Ken Burns to help ‘raise roof’ for library
Documentary filmmaker will make presentation in Shelburne Falls in February
Shelburne Falls Arms Library in Pratt Memorial Library building needs a new roof.
Documentary filmmaker Ken Burns walks through the museum at the Georgia home used by former President Franklin D. Roosevelt, Nov. 2, 2013, in Warm Springs, Ga. Burns will be giving a talk in Shelburne Falls on Feb. 12 to help raise money for the library’s roof.
Documentary filmmaker Ken Burns walks through the entrance of the Georgia home used by former President Franklin D. Roosevelt during a tour by site manager Robin Glass, right, Saturday, Nov. 2, 2013, in Warm Springs, Ga. Burns along with several members of the Roosevelt family toured the home known as the Little White House Saturday used by Roosevelt as Burns previewed parts of his 14-hour film on the Roosevelt's. (AP Photo/David Goldman)
SHELBURNE FALLS — The filmmaker who brought “The Civil War” and “Baseball” to American living rooms hopes to attract money to the local library’s restoration.
Ken Burns will be at Memorial Hall on Feb. 12 to help library supporters raise $650,000 for restoration of the Arms Library/Pratt Memorial Library building. Although program details are still being worked out, the country’s premier television documentary maker will most likely show scenes from an up-coming series that he is producing for Public Broadcasting Service (PBS) television. Burns will also discuss his work with the audience. The Memorial Hall theater seats about 360 people.
“From the library’s perspective, we’re thrilled,” said Whit Sanford, fundraising chairwoman for the library restoration.
Kim Klein, a Shelburne Falls resident who worked with Burns at Florentine Films, asked the filmmaker to come to Shelburne Falls for the fundraising program. “I knew the library is in a sad state,” said Klein, a former Cultural Council member who has worked with Arms Library Director Laurie Wheeler. “Also, it’s not that far out of the way for Ken,” she said, because Burns lives in southern New Hampshire. “I told him about it some time ago. I just thought it would be a nice connection.”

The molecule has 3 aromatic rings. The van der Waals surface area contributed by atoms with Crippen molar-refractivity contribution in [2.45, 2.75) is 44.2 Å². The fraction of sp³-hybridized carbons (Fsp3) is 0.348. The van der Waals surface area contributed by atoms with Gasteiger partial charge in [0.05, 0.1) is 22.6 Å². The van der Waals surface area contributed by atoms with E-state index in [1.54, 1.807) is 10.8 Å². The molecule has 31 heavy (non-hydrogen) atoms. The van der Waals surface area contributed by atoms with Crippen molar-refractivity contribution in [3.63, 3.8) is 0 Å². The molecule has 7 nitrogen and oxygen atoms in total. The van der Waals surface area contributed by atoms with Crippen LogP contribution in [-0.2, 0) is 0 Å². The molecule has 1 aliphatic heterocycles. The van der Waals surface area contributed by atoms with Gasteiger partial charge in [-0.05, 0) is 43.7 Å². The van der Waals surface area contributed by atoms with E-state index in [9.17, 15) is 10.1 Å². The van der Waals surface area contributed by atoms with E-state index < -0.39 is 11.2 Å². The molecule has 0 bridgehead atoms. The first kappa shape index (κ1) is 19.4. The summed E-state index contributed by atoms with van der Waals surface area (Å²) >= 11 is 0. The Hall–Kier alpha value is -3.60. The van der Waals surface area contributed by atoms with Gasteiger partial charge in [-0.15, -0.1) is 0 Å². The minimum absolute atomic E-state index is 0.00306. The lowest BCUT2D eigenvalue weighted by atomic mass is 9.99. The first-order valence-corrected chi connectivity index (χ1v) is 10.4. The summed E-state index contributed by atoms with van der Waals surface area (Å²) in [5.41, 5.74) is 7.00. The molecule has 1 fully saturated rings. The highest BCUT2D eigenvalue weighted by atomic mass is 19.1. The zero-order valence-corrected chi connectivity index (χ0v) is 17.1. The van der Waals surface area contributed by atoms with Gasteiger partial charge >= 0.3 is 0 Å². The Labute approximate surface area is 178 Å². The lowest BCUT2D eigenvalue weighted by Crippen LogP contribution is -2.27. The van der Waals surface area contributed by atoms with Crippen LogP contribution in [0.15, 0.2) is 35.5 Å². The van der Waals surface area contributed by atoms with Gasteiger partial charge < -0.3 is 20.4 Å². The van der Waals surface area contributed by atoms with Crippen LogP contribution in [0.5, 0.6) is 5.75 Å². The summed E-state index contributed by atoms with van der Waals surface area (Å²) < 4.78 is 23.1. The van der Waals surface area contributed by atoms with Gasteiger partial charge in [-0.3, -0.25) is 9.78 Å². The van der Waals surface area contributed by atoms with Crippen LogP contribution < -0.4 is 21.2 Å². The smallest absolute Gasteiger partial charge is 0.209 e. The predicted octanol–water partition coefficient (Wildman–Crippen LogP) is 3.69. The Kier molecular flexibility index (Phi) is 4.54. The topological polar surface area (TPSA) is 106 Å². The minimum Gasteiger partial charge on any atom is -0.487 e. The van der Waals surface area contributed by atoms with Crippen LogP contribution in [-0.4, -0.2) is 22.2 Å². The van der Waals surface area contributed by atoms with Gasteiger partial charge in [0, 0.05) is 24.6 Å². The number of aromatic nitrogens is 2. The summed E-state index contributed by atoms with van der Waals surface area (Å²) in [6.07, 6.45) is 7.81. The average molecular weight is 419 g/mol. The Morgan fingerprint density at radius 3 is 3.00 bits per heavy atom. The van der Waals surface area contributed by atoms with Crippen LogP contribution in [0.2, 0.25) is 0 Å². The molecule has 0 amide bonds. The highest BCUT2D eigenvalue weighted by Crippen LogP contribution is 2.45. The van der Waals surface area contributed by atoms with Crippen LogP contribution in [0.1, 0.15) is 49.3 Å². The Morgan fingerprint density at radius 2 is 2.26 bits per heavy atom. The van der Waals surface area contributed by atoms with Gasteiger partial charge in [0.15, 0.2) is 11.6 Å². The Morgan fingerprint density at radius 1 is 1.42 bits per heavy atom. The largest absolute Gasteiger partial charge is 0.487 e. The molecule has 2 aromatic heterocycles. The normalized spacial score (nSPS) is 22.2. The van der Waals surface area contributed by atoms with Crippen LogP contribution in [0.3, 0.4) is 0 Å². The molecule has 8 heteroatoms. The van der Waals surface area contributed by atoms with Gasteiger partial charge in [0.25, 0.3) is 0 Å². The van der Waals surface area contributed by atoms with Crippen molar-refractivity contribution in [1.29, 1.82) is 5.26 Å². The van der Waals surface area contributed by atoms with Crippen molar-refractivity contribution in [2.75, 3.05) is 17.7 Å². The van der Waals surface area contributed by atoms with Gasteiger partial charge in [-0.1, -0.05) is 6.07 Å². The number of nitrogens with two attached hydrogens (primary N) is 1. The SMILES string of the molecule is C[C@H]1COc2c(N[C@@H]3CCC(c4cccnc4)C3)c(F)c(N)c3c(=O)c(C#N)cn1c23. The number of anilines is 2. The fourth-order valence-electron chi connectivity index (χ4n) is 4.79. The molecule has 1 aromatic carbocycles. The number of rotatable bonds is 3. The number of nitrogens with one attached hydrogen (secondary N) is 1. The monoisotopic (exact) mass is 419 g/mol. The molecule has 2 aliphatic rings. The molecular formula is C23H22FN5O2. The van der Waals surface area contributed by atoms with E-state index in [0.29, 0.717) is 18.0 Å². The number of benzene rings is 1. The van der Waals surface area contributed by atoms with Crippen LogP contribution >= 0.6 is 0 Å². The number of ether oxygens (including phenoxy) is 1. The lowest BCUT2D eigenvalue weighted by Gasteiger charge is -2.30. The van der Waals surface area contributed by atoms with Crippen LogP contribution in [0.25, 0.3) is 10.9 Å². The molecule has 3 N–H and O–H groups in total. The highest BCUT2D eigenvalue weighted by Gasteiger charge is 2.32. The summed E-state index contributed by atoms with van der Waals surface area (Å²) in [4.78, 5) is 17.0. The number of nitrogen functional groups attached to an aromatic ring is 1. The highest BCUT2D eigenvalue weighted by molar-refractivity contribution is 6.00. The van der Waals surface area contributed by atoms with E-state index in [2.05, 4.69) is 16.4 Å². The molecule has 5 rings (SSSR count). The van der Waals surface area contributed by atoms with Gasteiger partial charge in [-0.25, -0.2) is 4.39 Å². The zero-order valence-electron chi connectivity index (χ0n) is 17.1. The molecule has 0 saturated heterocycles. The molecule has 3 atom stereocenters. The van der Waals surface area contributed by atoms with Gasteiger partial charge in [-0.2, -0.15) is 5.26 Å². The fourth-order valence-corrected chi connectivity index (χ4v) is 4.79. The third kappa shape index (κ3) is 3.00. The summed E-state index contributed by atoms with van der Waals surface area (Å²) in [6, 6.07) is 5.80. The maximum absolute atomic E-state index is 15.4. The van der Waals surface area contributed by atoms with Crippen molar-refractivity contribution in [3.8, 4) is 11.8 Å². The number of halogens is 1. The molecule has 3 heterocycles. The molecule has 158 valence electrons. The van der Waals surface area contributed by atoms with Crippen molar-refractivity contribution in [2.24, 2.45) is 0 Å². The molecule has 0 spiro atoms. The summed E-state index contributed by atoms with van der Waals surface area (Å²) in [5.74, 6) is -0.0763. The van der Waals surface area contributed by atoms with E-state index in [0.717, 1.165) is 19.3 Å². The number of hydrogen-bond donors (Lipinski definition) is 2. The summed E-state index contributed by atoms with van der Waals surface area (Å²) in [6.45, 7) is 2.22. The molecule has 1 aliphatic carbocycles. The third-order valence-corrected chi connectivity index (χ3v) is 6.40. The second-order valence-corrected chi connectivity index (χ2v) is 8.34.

Klein is currently executive director of The Better Angel Society, a nonprofit organization established to fund and provide educational outreach for documentary films on American history. “Burns is obviously somebody we work with,” she said.
Klein said she thought the library fundraiser is going well, but could use some special events — especially during winter.
Burns, who lives in Walpole, N.H., was first nominated for an Academy Award in 1981 for the documentary feature, “Brooklyn Bridge.” Burns’ 1990, 11-hour television documentary, “The Civil War,” won two Emmys and has received more than 40 major film and television awards.
According to a 2002 poll by Real Screen Magazine, “The Civil War” ranked second only to Robert Flaherty’s “Nanook of the North” as the “most influential documentary of all time.” That same poll also names Burns and Flaherty as “the most influential documentary makers of all time.”
Burns has also won Emmys for his 1994 “Baseball,” and for “The National Parks: America’s Best Idea” (2009). He also produced: “Lewis and Clark,” “Jazz,” “Mark Twain” and many others.
Future documentaries Burns is planning include a series on the Roosevelts, the Gettysburg Address, Jackie Robinson, the Vietnam War and country music.
In the 1970s, Burns attended Hampshire College in Amherst, earning a bachelor’s degree in film study and design.
“This is a significant donation that he’s giving to the library, by showing up here,” said Sanford, noting that Burns is usually well paid for his lectures . “He’s such a big draw,” she said.
“It’s a very wonderful thing,” she said. “It’s not likely we would have gotten anybody of such renown if we hadn’t known someone like Kim.”
Although firm estimates for renovation costs are not yet available, Sanford said the goal is to raise about $650,000 for the two-phase project. The first goal is to raise enough to replace the library roof and to repair the building foundation.
The library building turns 100 next year, and library officials hope to be able to start on these repairs during the 2014 construction season. The second phase will be to work on the building’s interior, which will include an electrical upgrade, adding an air-conditioner, and preserving murals in the library.
As of November, $197,374 had been raised for building improvements. Organizers hope to reach the $200,000 mark before year’s end.
You can reach Diane Broncaccio at:
or 413-772-0261, ext. 277